*** DEBUG END ***

Parent substitute

29 July 2016


IT IS one of the details of a nanny’s life that they left out of Mary Poppins and Nanny McPhee. If you want to keep your diary secret from the prying eyes of your employer, then invest in some invisible ink. That way, when the lady of the house is snooping around, she will find only blank pages.

There is enough dysfunction packaged up in this revelation from The Conversation (World Service, Monday of last week) to keep a Relate counsellor going for weeks. But such are the daily trials of the jobbing nanny, as experienced by Philippa Christian, a “nanny to the stars”; and Tatiane Dias de Oliveira, who campaigns on behalf of nannies for better working conditions.

They both work at the high end of the international market, but that is not to say that the indignities that they suffer are not recognisable in the wider world. Lack of privacy, lack of free time, arbitrary changes in contractual arrangements: these are ubiquitous, whomever your employer might be.

Then there are the attachment issues: a nanny might be the only constant in a child’s life; handing the child back can be agonising. What makes Ms Christian and Ms Dias de Oliveira such consummate professionals is their ability to dissemble. They will, for instance, never admit to having witnessed a child’s first word or step in advance of a parent; they know what guilt and envy can do to even the most reasonable of parents.

Yet spare a thought for the celebrities whose children these nannies take on. Being an actor requires the consumption of a fair share of humble pie. Philip McGinley, lately of Game of Thrones, was happy to admit on Breaking Bard (Radio 4, Thursday of last week) that, in his time, he had played to smaller audiences than were in the cast of his latest production. Then again, his latest production is the York Mystery Plays; and perhaps some of the humility of his character is rubbing off on him. He is playing Christ.

Breaking Bard offered us a backstage view of the rehearsal process, featuring actors, the director, and the writer; and I wondered why more programmes of this sort are not available.

Certainly with contributors as articulate and engaging as the director Phillip Breen and the writer Mike Poulton, we got some sense of the breadth of vision that is required to realise a theatrical history of the cosmos. On the one hand, there is the technical challenge of getting three grown men on to crosses; and, on the other, there is the rhetorical challenge of articulating the beats in a line.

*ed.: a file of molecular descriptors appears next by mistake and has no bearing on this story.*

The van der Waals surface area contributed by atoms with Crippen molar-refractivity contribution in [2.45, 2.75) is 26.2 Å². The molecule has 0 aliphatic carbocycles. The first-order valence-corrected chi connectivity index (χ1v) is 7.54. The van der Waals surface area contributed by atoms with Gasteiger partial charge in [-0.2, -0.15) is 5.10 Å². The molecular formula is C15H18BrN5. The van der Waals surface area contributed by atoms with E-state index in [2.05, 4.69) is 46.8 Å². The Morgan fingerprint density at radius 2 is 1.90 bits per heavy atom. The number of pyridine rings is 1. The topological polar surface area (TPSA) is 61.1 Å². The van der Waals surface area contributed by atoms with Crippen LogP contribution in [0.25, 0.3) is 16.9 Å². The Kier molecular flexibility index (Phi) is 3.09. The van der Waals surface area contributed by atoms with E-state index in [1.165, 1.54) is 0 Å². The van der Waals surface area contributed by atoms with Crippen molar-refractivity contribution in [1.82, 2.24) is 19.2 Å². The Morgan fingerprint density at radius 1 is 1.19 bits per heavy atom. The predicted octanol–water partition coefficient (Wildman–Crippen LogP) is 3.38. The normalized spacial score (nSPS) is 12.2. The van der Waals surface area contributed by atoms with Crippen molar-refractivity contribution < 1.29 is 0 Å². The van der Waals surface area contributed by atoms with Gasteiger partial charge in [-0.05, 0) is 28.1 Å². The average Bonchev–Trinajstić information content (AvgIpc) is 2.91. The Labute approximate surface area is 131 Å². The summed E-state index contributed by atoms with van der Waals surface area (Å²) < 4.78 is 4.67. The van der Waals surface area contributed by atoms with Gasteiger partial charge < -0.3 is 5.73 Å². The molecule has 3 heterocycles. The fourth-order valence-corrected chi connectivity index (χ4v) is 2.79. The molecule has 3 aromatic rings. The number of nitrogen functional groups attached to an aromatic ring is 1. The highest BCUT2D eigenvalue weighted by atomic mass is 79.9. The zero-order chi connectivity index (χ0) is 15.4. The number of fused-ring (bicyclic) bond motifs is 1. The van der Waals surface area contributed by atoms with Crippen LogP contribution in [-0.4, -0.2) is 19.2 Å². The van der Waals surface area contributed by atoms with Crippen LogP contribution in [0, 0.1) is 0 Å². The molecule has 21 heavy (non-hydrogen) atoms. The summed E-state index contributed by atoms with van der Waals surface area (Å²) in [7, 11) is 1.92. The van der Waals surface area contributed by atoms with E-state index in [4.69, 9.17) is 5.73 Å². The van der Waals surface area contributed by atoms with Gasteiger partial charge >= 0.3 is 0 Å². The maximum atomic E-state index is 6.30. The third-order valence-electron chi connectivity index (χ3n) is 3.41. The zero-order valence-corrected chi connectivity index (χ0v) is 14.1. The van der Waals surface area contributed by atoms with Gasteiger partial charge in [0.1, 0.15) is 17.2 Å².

Theatre rehearsal has always seemed to me to be, in terms of time-management, the most extravagantly wasteful form of artistic production; but, in this instance, at least one got a sense of where all that time was being expended.

A brief mention of infinity, as investigated in David Baddiel Tries to Understand (Radio 4, Wednesday of last week). In 15 minutes he does Pi, actual and potential infinities, and the “almost never” conundrum; and still has change left over for a chinwag with his precociously intelligent daughter. It might be knowledge the Twitter way, but it’s impressive, none the less.

Church Times Bookshop

Save money on books reviewed or featured in the Church Times. To get your reader discount:

> Click on the “Church Times Bookshop” link at the end of the review.

> Call 0845 017 6965 (Mon-Fri, 9.30am-5pm).

The reader discount is valid for two months after the review publication date. E&OE

Forthcoming Events

6-7 September 2022
Preaching as Pilgrimage conference
From the College of Preachers.

8 September 2022
Church Times Cricket Cup: North v. South
Join us to watch the match at the Walker Cricket Ground, in Southgate, north London.

26 September 2022
What am I living for? God
Sam Wells and Lucy Winkett begin the St Martin-in-the-Fields autumn lecture series in partnership with Church Times.

More events

The Church Times Archive

Read reports from issues stretching back to 1863, search for your parish or see if any of the clergy you know get a mention.

FREE for Church Times subscribers.

Explore the archive

Welcome to the Church Times

​To explore the Church Times website fully, please sign in or subscribe.

Non-subscribers can read four articles for free each month. (You will need to register.)